Plasma cutter art ideas: Using a plasma cutter to create metal artwork
Whether making signs, elaborate gates, metal sculptures, home décor, or fireplace screens, the talent and creativity of metal artists never ceases to amaze. When it comes to plasma cutter designs, artists provide never ending inspiration. These creative individuals are also excellent at upcycling as evidenced by artists who turn what many consider junk—old shovels, rusted saws, and discarded fire extinguishers—into jaw-dropping works of art.
Are you interested in creating your own work of art with the help of a plasma cutter? If so, keep reading for answers to common questions we receive from aspiring metal artists.
Can I do freehand plasma cutting or should I use a plasma cutter template or stencil?
It’s up to you to decide the type of cutting you want to do. Some artists create their works of art using a plasma cutter equipped with a handheld plasma torch. Their exact technique can vary. Some will use plasma cutter templates or stencils. They first place the template or plasma cutter stencil onto the metal and then use a plasma torch to trace along the edges. Instead of a plasma cutter template or stencil, some artists will grab a piece of chalk and create their plasma cutter designs directly on the metal before cutting. Others prefer freehand work—using their handheld plasma torch like a painter uses a paintbrush—to create their plasma cutter designs. There are also artists who create their art on a CNC plasma cutter, with others using both methods—a CNC plasma table for some parts and handheld cutting for others.
No matter your preferred plasma cutter medium—handheld, CNC table, or both—there is no question that the greater availability of light industrial plasma cutter options in recent years is making it possible for small home-based businesses and hobbyists to create elaborate projects.
What type of plasma cutter do you need to create metal art?
Typically, metal artists are cutting relatively thin material and prefer a lower amperage plasma cutter. A plasma cutter like the Powermax30® XP is popular among artists who prefer to cut with a handheld plasma torch. These systems also have the advantage of working on regular 120-volt household power, making it easy to hook one up in the garage, and like all Powermax systems come with a lightweight, ergonomically designed torch. The Powermax30 XP is small and lightweight making it super portable, however, there is one detail you need to be aware of: it is not designed to work on a CNC table.
Artists or aspiring artists wanting to create CNC plasma cutter projects will want to choose Hypertherm’s Powermax45® XP. This system is slightly larger than the Powermax30 XP but offers three advantages that make it more versatile:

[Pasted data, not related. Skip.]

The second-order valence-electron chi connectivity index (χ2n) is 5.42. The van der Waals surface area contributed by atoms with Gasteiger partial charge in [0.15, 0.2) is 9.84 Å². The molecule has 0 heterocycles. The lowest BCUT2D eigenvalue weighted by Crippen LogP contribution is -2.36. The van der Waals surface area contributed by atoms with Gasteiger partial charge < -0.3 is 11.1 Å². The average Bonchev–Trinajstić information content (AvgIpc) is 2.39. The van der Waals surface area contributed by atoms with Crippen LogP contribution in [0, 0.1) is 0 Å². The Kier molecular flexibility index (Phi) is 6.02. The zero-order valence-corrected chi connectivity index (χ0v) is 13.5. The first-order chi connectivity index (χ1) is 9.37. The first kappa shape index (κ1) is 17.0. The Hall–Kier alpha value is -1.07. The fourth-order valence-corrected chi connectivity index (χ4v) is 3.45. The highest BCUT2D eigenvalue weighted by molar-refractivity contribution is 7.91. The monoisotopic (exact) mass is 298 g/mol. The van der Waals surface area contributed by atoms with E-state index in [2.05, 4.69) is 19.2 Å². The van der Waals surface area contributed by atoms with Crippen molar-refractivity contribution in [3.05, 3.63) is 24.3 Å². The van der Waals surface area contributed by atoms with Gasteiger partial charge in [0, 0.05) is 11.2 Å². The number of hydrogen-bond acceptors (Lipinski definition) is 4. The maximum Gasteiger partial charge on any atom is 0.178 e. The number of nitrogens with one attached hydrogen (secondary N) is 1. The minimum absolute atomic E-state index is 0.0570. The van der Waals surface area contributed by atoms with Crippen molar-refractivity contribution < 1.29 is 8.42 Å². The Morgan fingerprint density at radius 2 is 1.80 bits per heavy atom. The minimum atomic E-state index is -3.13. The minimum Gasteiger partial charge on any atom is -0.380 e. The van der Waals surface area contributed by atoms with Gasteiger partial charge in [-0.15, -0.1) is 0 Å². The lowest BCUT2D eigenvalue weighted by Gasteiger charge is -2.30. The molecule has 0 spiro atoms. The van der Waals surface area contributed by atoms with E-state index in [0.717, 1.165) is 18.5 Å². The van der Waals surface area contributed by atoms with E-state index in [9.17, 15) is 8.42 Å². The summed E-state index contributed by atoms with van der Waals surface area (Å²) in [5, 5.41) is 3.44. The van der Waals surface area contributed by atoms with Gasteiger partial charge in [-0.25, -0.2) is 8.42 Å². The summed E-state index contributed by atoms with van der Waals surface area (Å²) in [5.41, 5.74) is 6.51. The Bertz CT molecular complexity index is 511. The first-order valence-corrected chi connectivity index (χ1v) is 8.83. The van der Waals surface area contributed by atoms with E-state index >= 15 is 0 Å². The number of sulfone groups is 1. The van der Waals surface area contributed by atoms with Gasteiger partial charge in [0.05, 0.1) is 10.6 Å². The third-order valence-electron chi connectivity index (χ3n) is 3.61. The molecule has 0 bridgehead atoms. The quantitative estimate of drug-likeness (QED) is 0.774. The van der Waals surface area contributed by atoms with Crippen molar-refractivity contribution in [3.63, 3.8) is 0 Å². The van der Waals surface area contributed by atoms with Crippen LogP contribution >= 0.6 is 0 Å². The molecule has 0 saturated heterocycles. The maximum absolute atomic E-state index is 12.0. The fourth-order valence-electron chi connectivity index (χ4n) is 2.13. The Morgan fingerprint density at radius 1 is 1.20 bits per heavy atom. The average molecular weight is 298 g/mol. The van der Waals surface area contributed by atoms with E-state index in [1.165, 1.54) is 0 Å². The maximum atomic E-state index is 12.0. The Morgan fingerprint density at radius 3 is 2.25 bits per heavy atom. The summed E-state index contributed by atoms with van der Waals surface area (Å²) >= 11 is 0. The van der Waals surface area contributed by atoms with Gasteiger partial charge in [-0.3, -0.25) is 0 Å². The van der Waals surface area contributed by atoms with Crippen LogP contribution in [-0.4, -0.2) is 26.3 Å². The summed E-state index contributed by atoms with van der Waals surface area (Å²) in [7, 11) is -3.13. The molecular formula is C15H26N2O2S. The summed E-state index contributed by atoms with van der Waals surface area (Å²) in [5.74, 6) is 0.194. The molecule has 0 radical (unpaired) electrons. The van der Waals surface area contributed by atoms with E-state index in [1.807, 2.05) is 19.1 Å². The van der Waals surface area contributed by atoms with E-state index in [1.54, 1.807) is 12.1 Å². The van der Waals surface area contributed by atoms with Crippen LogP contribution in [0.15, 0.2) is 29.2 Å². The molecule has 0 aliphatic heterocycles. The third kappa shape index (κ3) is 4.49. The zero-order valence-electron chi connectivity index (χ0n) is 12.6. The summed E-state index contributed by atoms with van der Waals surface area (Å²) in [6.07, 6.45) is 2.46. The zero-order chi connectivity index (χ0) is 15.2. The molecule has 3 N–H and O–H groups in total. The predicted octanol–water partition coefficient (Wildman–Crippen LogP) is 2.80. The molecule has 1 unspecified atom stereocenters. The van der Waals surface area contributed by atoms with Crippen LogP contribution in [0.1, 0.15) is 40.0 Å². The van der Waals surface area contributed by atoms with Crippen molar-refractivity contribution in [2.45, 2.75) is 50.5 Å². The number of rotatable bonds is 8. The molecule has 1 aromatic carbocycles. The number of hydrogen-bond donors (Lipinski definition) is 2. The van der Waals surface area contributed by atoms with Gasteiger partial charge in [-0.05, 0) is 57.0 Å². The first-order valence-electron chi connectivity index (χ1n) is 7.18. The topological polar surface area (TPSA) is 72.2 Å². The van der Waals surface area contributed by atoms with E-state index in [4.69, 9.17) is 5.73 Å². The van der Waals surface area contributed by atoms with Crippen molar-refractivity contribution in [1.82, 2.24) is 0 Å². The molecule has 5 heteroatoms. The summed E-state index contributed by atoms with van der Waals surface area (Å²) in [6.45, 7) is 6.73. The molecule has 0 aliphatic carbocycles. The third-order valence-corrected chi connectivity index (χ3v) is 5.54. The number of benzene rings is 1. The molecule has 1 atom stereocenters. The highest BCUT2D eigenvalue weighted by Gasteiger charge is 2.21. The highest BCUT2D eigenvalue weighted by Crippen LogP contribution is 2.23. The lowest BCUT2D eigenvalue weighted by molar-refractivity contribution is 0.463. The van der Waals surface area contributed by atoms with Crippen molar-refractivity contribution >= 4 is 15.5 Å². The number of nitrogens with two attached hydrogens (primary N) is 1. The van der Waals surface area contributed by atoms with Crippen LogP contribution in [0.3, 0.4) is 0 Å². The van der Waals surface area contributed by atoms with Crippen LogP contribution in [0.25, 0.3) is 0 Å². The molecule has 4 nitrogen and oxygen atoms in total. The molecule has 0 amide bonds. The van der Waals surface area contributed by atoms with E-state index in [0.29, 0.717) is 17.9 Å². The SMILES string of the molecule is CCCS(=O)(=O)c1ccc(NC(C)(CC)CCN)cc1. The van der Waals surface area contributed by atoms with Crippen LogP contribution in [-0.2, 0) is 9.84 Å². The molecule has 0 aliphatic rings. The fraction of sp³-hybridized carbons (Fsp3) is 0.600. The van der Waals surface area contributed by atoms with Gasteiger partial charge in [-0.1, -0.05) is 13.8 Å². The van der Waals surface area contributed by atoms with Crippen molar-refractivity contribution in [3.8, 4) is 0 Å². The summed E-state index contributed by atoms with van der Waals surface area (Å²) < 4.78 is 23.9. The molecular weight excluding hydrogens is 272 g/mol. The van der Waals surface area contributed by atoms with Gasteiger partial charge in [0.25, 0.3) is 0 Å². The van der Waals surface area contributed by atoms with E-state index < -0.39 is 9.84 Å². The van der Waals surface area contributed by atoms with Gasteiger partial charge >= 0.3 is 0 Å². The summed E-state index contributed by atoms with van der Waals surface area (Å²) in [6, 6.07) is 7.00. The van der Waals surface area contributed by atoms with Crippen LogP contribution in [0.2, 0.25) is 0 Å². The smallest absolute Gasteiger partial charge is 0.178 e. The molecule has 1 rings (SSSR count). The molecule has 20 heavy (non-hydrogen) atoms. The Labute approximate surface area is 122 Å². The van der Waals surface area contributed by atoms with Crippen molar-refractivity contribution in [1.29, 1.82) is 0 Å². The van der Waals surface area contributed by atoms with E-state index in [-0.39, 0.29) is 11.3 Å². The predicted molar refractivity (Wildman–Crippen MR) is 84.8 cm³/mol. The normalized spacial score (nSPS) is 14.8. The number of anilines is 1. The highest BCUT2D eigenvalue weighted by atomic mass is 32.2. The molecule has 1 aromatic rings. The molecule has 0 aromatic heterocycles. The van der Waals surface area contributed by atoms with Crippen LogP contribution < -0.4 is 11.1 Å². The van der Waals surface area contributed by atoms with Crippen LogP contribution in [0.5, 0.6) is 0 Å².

- It is more powerful and therefore capable of cutting thicker metal with a recommended cut capacity of 16 mm (5/8″).
- It is designed to work on a plasma CNC table so you can do both handheld and CNC plasma cutter projects.
- It can mark and etch metal in addition to cutting and gouging as the amperage level on this system goes down to 10-amps.
Though the Powermax30 XP and Powermax45 XP are the two most popular systems among metal artists, they are by no means your only options. You can choose any of our Powermax® systems. In fact, we know many artists who use a Powermax30® AIR in addition to their main plasma cutter. The Powermax30 AIR is different from any other Powermax in our lineup because it contains an integrated air compressor. This makes the Powermax30 AIR especially well-suited for art installations in the field since a separate air source is not needed.
With the exception of the Powermax30 AIR and Powermax30 XP mentioned above, all of our Powermax systems are designed for both handheld and CNC cutting. Systems like the Powermax65/85/105 SYNC™ will allow you cut thicker material than is possible with a Powermax45 XP.
What type of metal can I cut?
Plasma can cut just about any electrically conductive metal so the metal choice is up to you! We’ve seen art created out of mild steel, stainless steel, brass, copper, aluminum, rusted metal, painted metal, metal that no longer resembles metal, metal grates, and more. Some artists even combine metal with a completely different material like wood or glass.
What about plasma cutter consumables?
You will want to choose the consumables recommended in your plasma cutter owner’s manual. In addition, artists often like to use Hypertherm’s FineCut® consumables. FineCut consumables are designed to produce a narrower kerf with a stiffer arc that is ideal for cutting thinner 10 mm (3/16″ and lower) material at 40 amps and below. These consumables are preferred by metal artists because they provide more control for detailed work. This in turn makes it easier to cut intricate, fine-featured shapes.
Interested in seeing more art created with plasma?
Visit our other post that highlights some work from various artists using plasma.